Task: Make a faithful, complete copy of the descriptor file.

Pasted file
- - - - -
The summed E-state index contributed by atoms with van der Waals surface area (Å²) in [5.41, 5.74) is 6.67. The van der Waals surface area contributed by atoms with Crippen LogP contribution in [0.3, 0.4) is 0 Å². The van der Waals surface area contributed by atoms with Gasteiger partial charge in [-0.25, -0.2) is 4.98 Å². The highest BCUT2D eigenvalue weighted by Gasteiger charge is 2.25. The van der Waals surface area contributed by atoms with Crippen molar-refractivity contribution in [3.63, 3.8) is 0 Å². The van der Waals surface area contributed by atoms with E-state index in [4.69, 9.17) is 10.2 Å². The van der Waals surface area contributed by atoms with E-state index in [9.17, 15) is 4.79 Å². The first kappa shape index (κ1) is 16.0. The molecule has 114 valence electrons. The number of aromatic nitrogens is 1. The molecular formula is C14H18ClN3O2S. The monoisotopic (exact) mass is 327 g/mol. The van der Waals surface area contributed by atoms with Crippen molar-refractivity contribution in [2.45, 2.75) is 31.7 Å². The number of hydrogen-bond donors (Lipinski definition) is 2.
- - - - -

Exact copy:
The summed E-state index contributed by atoms with van der Waals surface area (Å²) in [5.41, 5.74) is 6.67. The van der Waals surface area contributed by atoms with Crippen LogP contribution in [0.3, 0.4) is 0 Å². The van der Waals surface area contributed by atoms with Gasteiger partial charge in [-0.25, -0.2) is 4.98 Å². The highest BCUT2D eigenvalue weighted by Gasteiger charge is 2.25. The van der Waals surface area contributed by atoms with Crippen molar-refractivity contribution in [3.63, 3.8) is 0 Å². The van der Waals surface area contributed by atoms with E-state index in [4.69, 9.17) is 10.2 Å². The van der Waals surface area contributed by atoms with E-state index in [9.17, 15) is 4.79 Å². The first kappa shape index (κ1) is 16.0. The molecule has 114 valence electrons. The number of aromatic nitrogens is 1. The molecular formula is C14H18ClN3O2S. The monoisotopic (exact) mass is 327 g/mol. The van der Waals surface area contributed by atoms with Crippen molar-refractivity contribution in [2.45, 2.75) is 31.7 Å². The number of hydrogen-bond donors (Lipinski definition) is 2.